This is an article that is hard background into a ‘war’ being raged throughout the senior living community. Given the data in the article it would be only a small step to understanding the loss in value these rural facilities are experiencing. It’s not just staffing issues but the purchase and provision of PPP, the loss in occupancy (due to loss of life) with no significant backfill. Revenues are down, expenses are up and it has to be expected that there will be a long shadow created by the pandemic as to whether residing in one of these communities is safe.
Covid-19 deaths among vulnerable nursing-home residents are surging again, with the virus increasingly spreading to rural facilities that are struggling with staff shortages and other challenges.
Nursing homes reported more than 1,900 resident deaths from Covid-19 in the last week of October, as well as more than 32,000 confirmed and suspected cases among staff and residents, according to newly released federal data analyzed by The Wall Street Journal. Those nationwide totals at the facilities were the highest since early August, when states including Texas and Florida were seeing increases.
This time, the virus is infiltrating a far-flung range of facilities, with a growing share of the deaths occurring in rural and small-town communities in states such as Wisconsin, North Dakota and Montana, where case counts have climbed rapidly. The pattern tracks how the virus is spreading more broadly throughout the U.S., hitting regions that had been largely spared earlier in the pandemic.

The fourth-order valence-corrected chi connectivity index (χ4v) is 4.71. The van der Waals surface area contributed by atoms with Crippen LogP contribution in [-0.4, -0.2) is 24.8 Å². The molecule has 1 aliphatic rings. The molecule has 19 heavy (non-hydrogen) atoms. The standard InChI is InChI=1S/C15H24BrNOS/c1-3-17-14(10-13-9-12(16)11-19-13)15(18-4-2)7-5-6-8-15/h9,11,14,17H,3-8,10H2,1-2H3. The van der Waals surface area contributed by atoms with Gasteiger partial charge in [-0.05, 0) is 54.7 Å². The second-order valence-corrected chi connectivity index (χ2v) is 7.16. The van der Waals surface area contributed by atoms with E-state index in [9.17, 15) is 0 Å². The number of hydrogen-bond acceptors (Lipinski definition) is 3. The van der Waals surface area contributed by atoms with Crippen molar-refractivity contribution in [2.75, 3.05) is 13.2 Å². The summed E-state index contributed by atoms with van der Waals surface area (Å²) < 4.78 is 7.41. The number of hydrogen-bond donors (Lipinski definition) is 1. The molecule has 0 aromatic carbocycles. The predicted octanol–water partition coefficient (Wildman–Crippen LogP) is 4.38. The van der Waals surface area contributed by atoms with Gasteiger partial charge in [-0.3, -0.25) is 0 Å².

“Nursing homes are not isolated from what happens in the community,” said Carrie Henning-Smith, an associate professor at the University of Minnesota School of Public Health. “We’re seeing this run rampant through rural communities.”
Facilities in rural counties reported 18% of nursing-home Covid-19 deaths in the week ending Nov. 1, though they housed only 10% of the overall population, according to the Journal’s analysis of weekly survey data from the Centers for Medicare and Medicaid Services. Small-town counties saw 17% of the nursing-home deaths, though facilities there have only 12% of the total residents.
At Lutheran Sunset Home, a 91-bed facility in Grafton, N.D., 55 residents and 46 staffers have been infected since an outbreak started in late October, after Covid-19 infections hit a high rate in the surrounding county. Five residents infected with the coronavirus have died.
Staffers following recommended precautions, but “it still spread like wildfire,” said Trevor Tompkins, the administrator of the nonprofit facility. “To put it bluntly, we’re in hell.”
The trend is a turnaround from the spring, when nursing homes in large cities such as New York were seeing major outbreaks. Facilities in the most urban counties represented around one-third of nursing-home deaths in late May and early June, and only 9% in the most recent week of the data. Rural nursing homes were tied to only 4% of the deaths in late May, compared with their recent share of 18%.
Overall, U.S. long-term-care facilities have been tied to more than 90,000 Covid-19 deaths since the start of the pandemic, according to a Wall Street Journal tally of recent state, local and federal data. Over time, long-term care deaths have tended to represent around 40% of all Covid-19 deaths.